As for the bands themselves, there are many amazing bands, but here’s the classic question, who are your favourites?
It’s hard for me to even say my to 5, because there are so many cool bands. I remember seeing The Vivian Boys and thinking “WoW”. The Saturns were so great they were shocking. Minnesota Voodoo Men, Los Rizlaz, Stomping’ Riff Raffs, Mellvins, Texaco, Young Parisian etc…
A band I was not familiar with, until your film, is Texaco Leatherman. They are simply magnificent. What are your thoughts on this sensationally wild band?
Texaco Leatherman are very special and the most unknown among the big veteran bands. I saw Texaco for the first time in 2010 or 2011. Texaco started playing in 1987. They played for 10 years, took a break and started again. I saw them as they were starting up again and I’ve seen them go strong since. I sometimes wonder what would have happened if Texaco toured the states or Europe in the early 90’s. I think they would have been big. Powerful music with a powerful look mixed with a powerful performance. They are in their 50s now but they rock harder than anyone in the scene. People tell me, you should have seen them 10-15 years ago. They are the band that has gotten the most attention from GRC. The overseas reaction has been great. Texaco shocked everyone.
I’m wondering what new cats are creeping up on the scene. Have you any pointers to the next sensations of the Japanese garage punk scene?
The Rumblers are a cool Rockabilly outfit. ED WOODS don’t appear in the movie but are cool so I’ll mention them. Highmarts are a young all girl band. Young folks come to play their records or make events. Toyozo from Fadeaways puts together shows. Mina puts together shows, Ryo the Dynamite DJs and puts together shows so it’s not only musicians it’s also DJs , fans, artists of all sorts. There is some new blood but I would like more and hopefully GRC will get the kids into Rock n Roll.
An intriguing aspect of the film is that many of the bands appreciate and consider the garage punk zone like a breathing space from the everyday life in Japanese society. The ideas of polite speech, bowing and deference seem to have been left at the door. Daddy-O-Nov is a fascinating man. He seems both easy going, knowledgeable, but a passionate organiser of the garage puck scene, who transforms into a good time Svengali. He must have a will of iron to keep things going for over thirty years. I just wondered what your thoughts on are Daddy-O-Nov’s paradoxical personality? How does he manage to the give the bands that sense of freedom, with the occasional whiff of danger?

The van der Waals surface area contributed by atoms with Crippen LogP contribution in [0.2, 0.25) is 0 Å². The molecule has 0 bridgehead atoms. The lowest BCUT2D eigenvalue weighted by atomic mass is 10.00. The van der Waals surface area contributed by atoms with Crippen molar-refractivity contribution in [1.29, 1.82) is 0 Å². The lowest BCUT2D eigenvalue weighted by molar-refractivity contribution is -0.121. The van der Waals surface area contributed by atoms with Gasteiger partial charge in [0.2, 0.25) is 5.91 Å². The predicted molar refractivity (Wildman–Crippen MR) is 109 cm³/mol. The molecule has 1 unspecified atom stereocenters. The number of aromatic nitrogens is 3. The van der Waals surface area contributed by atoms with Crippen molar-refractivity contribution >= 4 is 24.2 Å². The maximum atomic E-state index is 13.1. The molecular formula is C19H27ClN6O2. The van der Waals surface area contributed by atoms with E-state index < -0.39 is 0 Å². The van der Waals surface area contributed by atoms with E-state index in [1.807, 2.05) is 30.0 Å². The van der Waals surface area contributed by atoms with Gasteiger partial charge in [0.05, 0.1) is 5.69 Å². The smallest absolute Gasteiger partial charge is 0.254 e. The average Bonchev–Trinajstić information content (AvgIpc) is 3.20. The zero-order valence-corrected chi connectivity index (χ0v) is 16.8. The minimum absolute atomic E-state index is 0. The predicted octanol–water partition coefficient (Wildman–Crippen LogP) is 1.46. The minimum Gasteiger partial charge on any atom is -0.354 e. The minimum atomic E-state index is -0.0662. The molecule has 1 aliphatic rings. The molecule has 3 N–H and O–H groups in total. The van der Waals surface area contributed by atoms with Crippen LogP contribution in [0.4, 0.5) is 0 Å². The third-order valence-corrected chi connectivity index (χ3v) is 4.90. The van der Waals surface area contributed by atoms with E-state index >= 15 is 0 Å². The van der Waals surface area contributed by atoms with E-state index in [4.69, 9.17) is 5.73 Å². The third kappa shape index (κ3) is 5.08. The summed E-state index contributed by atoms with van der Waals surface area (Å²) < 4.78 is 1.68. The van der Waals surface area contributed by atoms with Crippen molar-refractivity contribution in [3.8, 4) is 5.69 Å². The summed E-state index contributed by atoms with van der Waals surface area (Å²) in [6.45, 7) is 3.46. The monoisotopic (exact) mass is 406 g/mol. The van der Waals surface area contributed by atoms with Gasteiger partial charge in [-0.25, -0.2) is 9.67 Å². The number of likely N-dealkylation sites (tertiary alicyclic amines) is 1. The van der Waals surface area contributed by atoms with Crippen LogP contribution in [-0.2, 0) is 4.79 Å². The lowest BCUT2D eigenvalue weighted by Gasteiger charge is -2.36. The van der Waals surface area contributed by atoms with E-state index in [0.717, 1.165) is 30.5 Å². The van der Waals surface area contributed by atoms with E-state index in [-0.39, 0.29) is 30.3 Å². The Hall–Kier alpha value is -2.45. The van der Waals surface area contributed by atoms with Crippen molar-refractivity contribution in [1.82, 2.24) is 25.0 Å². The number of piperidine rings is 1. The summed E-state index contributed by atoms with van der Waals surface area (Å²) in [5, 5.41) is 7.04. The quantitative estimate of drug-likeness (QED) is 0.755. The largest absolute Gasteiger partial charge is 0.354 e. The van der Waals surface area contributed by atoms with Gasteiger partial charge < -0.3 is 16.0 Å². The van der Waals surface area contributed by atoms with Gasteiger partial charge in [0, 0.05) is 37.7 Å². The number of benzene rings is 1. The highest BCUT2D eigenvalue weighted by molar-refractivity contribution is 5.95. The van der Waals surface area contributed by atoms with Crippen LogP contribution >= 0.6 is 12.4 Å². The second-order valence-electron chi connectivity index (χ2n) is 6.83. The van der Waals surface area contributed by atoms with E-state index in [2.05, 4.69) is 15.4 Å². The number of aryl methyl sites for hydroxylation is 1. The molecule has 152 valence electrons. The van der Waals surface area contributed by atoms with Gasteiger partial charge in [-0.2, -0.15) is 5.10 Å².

Daddyo is really sweet and has become a dear friend of mine. I would say that Daddy-o had a huge influence on me as an artist. He’s the God Father. He’s a Blue collar worker who has a passion for rock n Roll. Japanese in general are very hard core about the things they like and Daddyo, along with the band,s take things to the next level. Daddyo also gets help from young people in the scene. When it comes time to decorate for Halloween it’s a group effort with the bands. Its a family, with Daddyo as the head. Daddyo is also very cool. He’s into super cool stuff and has been a great influence artistically to many people in the scene. Daddyo and I joke sometimes how neither of us have musical talent but we contribute to Rock n Roll. That is a big thing I learned from Daddyo, “You can contribute in other ways”. Daddyo is someone I really miss. Every city needs a Daddyo. He doesn’t really have Iron will. He has an army of helpers so he can get kinda lazy which is so cool. Daddyo also keeps the attitudes in check. Without him it wouldn’t be what it is.
How would you describe the spirit of Japanese Garage Punk?
DIY Do it yourself spirit. Samurai spirit!
The link to the art schools of Tokyo is strong on the garage punk scene. Even though this is a primitive rock and roll genre, the sheer effort that the bands put into their look, affectation and performance style is massive. And Daddy-O-Nov’s events have distinctive look too. The attention to detail is impressive. Do you think this art school aspect has filtered into the scene in general?
The Art school aspect is very important. Schools in Japan have a cultural festival called BUNKASAI every year. A lot of musicians meet at these school cultural festivals. That’s how Yusuke and Ringo from Minnesota Voodoo Men met. Its also the reason why there are so many illustrators, designers, painters, animators in the scene. Look at their record covers and flyers. People in the scene, like Ono Ching from Jetboys or Nagoya from Bobbys Bar have their own art exhibits. Art school is where many of these people met, when they were kids and where their bands got started.
“Garage Rockin’ Craze” is a superb music documentary, a wild witty experience, filled with raucous rock and roll. Where can garage aficionados and indie film freaks buy your film?
Only in Japan now but we are working on a North American and/or European release.
Have you anything new developing in the pipeline with your filmmaking?
I live in Canada now. My brother and I are shooting a short but it’s not Rock n Roll related but I’m also looking into something to do with a Canadian band that has their song covered in Garage Rockin Craze. I’ve been back for a year after 18 years in Japan so I’m still getting used to my new surroundings. I’ll be into a bigger project after the summer. Thank you so much for the interview and big hello to your readers.